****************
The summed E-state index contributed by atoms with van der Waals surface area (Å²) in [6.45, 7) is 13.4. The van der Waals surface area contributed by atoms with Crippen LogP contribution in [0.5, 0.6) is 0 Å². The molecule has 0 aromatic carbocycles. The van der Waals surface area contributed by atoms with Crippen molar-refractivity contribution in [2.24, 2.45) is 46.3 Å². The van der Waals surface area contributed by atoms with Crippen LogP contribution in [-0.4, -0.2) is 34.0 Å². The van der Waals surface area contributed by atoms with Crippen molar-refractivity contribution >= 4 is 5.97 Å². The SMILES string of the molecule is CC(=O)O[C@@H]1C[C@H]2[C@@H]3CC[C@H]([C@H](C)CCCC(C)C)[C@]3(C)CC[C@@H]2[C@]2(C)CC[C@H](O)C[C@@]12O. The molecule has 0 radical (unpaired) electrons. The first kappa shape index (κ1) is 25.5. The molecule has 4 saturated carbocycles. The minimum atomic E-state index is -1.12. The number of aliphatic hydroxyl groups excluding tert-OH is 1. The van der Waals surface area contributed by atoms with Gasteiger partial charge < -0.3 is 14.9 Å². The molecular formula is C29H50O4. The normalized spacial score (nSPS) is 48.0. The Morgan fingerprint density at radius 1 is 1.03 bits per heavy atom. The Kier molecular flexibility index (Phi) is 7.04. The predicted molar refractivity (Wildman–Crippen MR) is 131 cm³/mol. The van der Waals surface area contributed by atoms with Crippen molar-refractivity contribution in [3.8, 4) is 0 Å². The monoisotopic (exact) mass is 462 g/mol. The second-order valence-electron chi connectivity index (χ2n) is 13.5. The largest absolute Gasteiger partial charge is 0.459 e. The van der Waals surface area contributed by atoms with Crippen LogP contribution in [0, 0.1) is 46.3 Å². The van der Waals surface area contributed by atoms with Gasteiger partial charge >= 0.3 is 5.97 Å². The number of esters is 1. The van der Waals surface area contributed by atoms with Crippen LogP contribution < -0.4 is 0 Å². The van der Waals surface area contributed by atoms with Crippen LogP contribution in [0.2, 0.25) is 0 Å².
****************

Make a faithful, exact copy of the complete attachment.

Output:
The summed E-state index contributed by atoms with van der Waals surface area (Å²) in [6.45, 7) is 13.4. The van der Waals surface area contributed by atoms with Crippen LogP contribution in [0.5, 0.6) is 0 Å². The molecule has 0 aromatic carbocycles. The van der Waals surface area contributed by atoms with Crippen molar-refractivity contribution in [2.24, 2.45) is 46.3 Å². The van der Waals surface area contributed by atoms with Crippen LogP contribution in [-0.4, -0.2) is 34.0 Å². The van der Waals surface area contributed by atoms with Crippen molar-refractivity contribution >= 4 is 5.97 Å². The SMILES string of the molecule is CC(=O)O[C@@H]1C[C@H]2[C@@H]3CC[C@H]([C@H](C)CCCC(C)C)[C@]3(C)CC[C@@H]2[C@]2(C)CC[C@H](O)C[C@@]12O. The molecule has 0 radical (unpaired) electrons. The first kappa shape index (κ1) is 25.5. The molecule has 4 saturated carbocycles. The minimum atomic E-state index is -1.12. The number of aliphatic hydroxyl groups excluding tert-OH is 1. The van der Waals surface area contributed by atoms with Gasteiger partial charge < -0.3 is 14.9 Å². The molecular formula is C29H50O4. The normalized spacial score (nSPS) is 48.0. The Morgan fingerprint density at radius 1 is 1.03 bits per heavy atom. The Kier molecular flexibility index (Phi) is 7.04. The predicted molar refractivity (Wildman–Crippen MR) is 131 cm³/mol. The van der Waals surface area contributed by atoms with Crippen molar-refractivity contribution in [3.8, 4) is 0 Å². The monoisotopic (exact) mass is 462 g/mol. The second-order valence-electron chi connectivity index (χ2n) is 13.5. The largest absolute Gasteiger partial charge is 0.459 e. The van der Waals surface area contributed by atoms with Crippen LogP contribution in [0, 0.1) is 46.3 Å². The van der Waals surface area contributed by atoms with Gasteiger partial charge >= 0.3 is 5.97 Å². The number of esters is 1. The van der Waals surface area contributed by atoms with Crippen LogP contribution < -0.4 is 0 Å². The van der Waals surface area contributed by atoms with Crippen LogP contribution in [0.2, 0.25) is 0 Å².